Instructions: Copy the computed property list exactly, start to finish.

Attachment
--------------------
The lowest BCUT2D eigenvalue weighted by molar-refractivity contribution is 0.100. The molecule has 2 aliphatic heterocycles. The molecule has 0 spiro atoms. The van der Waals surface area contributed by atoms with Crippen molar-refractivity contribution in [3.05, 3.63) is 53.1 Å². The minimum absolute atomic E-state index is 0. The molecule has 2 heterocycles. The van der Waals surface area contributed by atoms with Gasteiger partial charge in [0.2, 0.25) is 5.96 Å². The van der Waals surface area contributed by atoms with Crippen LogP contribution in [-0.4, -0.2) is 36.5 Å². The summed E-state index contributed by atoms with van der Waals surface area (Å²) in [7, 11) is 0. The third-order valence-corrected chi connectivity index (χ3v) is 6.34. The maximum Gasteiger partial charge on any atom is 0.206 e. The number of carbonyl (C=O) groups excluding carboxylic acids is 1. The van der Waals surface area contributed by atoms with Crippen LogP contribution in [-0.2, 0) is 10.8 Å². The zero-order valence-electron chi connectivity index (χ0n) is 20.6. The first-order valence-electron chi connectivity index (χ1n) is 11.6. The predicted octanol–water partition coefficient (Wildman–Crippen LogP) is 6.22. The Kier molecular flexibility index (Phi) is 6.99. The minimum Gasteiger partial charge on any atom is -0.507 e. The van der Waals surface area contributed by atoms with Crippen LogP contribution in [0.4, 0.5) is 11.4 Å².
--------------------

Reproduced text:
The lowest BCUT2D eigenvalue weighted by molar-refractivity contribution is 0.100. The molecule has 2 aliphatic heterocycles. The molecule has 0 spiro atoms. The van der Waals surface area contributed by atoms with Crippen molar-refractivity contribution in [3.05, 3.63) is 53.1 Å². The minimum absolute atomic E-state index is 0. The molecule has 2 heterocycles. The van der Waals surface area contributed by atoms with Gasteiger partial charge in [0.2, 0.25) is 5.96 Å². The van der Waals surface area contributed by atoms with Crippen LogP contribution in [-0.4, -0.2) is 36.5 Å². The summed E-state index contributed by atoms with van der Waals surface area (Å²) in [7, 11) is 0. The third-order valence-corrected chi connectivity index (χ3v) is 6.34. The maximum Gasteiger partial charge on any atom is 0.206 e. The number of carbonyl (C=O) groups excluding carboxylic acids is 1. The van der Waals surface area contributed by atoms with Crippen LogP contribution in [-0.2, 0) is 10.8 Å². The zero-order valence-electron chi connectivity index (χ0n) is 20.6. The first-order valence-electron chi connectivity index (χ1n) is 11.6. The predicted octanol–water partition coefficient (Wildman–Crippen LogP) is 6.22. The Kier molecular flexibility index (Phi) is 6.99. The minimum Gasteiger partial charge on any atom is -0.507 e. The van der Waals surface area contributed by atoms with Crippen LogP contribution in [0.4, 0.5) is 11.4 Å².